Pre­serv­ing in­no­va­tion. Most health­care tech­nolo­gies (drugs, de­vices and pro­ce­dures) must meet reg­u­la­tory thresh­olds of ef­fi­cacy (Can it work in ideal clin­i­cal set­tings?) to en­ter the mar­ket. Com­par­a­tive ef­fec­tive­ness re­search will place a new em­pha­sis on demon­stra­tions of ef­fec­tive­ness (Does it work in re­al­world set­tings?).

This shift could have a pro­found ef­fect on in­no­va­tion through­out the health­care sys­tem. Many in­no­va­tions re­quire years of mar­ket use to ac­cu­mu­late enough data to be sub­ject to ro­bust com­par­a­tive ef­fec­tive­ness eval­u­a­tion. With its in­clu­sive mem­ber­ship, the in­sti­tute has an op­por­tu­nity to de­velop guid­ance for the technology com­mu­nity that will es­tab­lish re­li­able stan­dards of ev­i­dence for the demon­stra­tion of ef­fec­tive­ness. Medi­care’s “cov­er­age with ev­i­dence devel­op­ment” pol­icy may pro­vide a rough blue­print for more ex­pan­sive poli­cies that will cre­ate clear rules of the road for tech­nol­o­gists and spur the early devel­op­ment of tech­nolo­gies de­signed to achieve demon­stra­ble ef­fec­tive­ness. The in­sti­tute should ex­plic­itly ad­dress is­sues of in­no­va­tion through­out its emerg­ing pro­gram.

Ad­dress­ing value. Law­mak­ers worded the in­sti­tute’s char­ter so that is­sues of cost and value are han­dled care­fully in the re­search. Specif­i­cally, the leg­is­la­tion pro­hibits the use of cer­tain cost-ef­fec­tive­ness mea­sures, such as qual­ity-ad­justed life years, in de­ter­min­ing if in­ter­ven­tions are cost-ef­fec­tive or rec­om­mended. The leg­is­la­tion also sets pa­ram­e­ters on the govern­ment’s abil­ity to use in­for­ma­tion from the in­sti­tute to make cov­er­age de­ci­sions.

Nev­er­the­less, is­sues of value are im­plicit in a wide range of real-life med­i­cal de­ci­sions, from de­ci­sions on ex­pen­sive life-sav­ing in­ter­ven­tions to de­ci­sions on the daily man­age­ment of chronic dis­ease that af­fect out-of­pocket costs borne by pa­tients. The con­tentious po­lit­i­cal en­vi­ron­ment around com­par­a­tive ef­fec­tive­ness re­search sug­gests that new cost-ef­fec­tive­ness stud­ies are likely to be gen­er­ated out­side of the in­sti­tute.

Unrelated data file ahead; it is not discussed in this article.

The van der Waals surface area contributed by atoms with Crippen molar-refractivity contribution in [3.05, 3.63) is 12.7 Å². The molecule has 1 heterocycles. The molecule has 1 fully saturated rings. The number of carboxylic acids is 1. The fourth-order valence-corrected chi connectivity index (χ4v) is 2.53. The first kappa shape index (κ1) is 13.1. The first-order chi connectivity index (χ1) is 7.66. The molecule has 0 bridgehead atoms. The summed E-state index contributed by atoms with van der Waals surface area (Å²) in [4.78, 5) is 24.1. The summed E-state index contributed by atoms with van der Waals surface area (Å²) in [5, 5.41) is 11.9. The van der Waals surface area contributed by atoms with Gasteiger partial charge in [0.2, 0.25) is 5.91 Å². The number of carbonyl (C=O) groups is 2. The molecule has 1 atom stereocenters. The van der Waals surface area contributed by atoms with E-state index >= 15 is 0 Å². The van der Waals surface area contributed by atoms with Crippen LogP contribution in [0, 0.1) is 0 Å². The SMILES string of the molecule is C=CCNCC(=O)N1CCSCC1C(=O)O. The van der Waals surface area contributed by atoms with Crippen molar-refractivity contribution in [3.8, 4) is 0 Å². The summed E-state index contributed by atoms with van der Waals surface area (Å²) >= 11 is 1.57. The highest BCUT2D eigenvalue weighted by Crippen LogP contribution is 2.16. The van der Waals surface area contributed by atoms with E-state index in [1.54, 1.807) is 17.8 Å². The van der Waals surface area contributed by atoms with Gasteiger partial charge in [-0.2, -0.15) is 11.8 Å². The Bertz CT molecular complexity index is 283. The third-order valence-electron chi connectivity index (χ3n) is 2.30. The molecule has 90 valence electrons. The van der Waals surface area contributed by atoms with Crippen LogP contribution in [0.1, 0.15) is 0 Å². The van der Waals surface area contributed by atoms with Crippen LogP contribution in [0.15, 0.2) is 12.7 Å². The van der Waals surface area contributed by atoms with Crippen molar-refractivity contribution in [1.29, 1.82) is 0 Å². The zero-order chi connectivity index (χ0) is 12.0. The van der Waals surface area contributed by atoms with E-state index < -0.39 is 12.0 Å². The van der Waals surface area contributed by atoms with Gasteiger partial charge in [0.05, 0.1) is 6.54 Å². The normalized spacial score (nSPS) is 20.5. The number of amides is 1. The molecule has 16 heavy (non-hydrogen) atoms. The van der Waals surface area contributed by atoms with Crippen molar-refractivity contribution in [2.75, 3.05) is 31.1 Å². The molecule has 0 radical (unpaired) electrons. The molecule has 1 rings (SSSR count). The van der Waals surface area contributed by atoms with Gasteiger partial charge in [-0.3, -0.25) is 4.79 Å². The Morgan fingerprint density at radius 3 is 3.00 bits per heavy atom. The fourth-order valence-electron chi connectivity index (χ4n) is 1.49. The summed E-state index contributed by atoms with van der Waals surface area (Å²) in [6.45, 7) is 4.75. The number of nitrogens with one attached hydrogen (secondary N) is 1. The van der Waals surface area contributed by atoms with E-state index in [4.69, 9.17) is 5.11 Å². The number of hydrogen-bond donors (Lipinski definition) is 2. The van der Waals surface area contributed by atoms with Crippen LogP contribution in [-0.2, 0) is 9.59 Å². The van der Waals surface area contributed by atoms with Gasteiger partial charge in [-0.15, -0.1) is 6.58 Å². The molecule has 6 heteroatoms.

Yet in the pri­or­i­ties it sets for re­search on clin­i­cal ef­fec­tive­ness, the in­sti­tute has much to add to the knowl­edge base on value in med­i­cal de­ci­sion­mak­ing. Many stake­hold­ers will need to ad­dress is­sues of value in their de­ci­sions; the rel­e­vance and use­ful­ness of the in­sti­tute’s re­search may hinge on its abil­ity to nav­i­gate the is­sue of value.

The Pa­tient-Cen­tered Out­comes Re­search In­sti­tute has a broad and im­por­tant mis­sion to pro­duce, sup­port and dis­sem­i­nate com­par­a­tive ef­fec­tive­ness in­for­ma­tion. For it to be suc­cess­ful, the in­sti­tute must re­main trans­par­ent and in­clu­sive in its ac­tions so that it can en­gage de­ci­sion­mak­ers in the im­por­tant process of im­prov­ing the qual­ity and value of the ser­vices de­liv­ered across the health­care sys­tem.

Sarah Emond, left, is chief op­er­at­ing of­fi­cer of the In­sti­tute for Clin­i­cal and Eco­nomic Re­view, Bos­ton. Va­lerie Fleish­man is ex­ec­u­tive di­rec­tor of the New Eng­land Health­care In­sti­tute, Cam­bridge, Mass.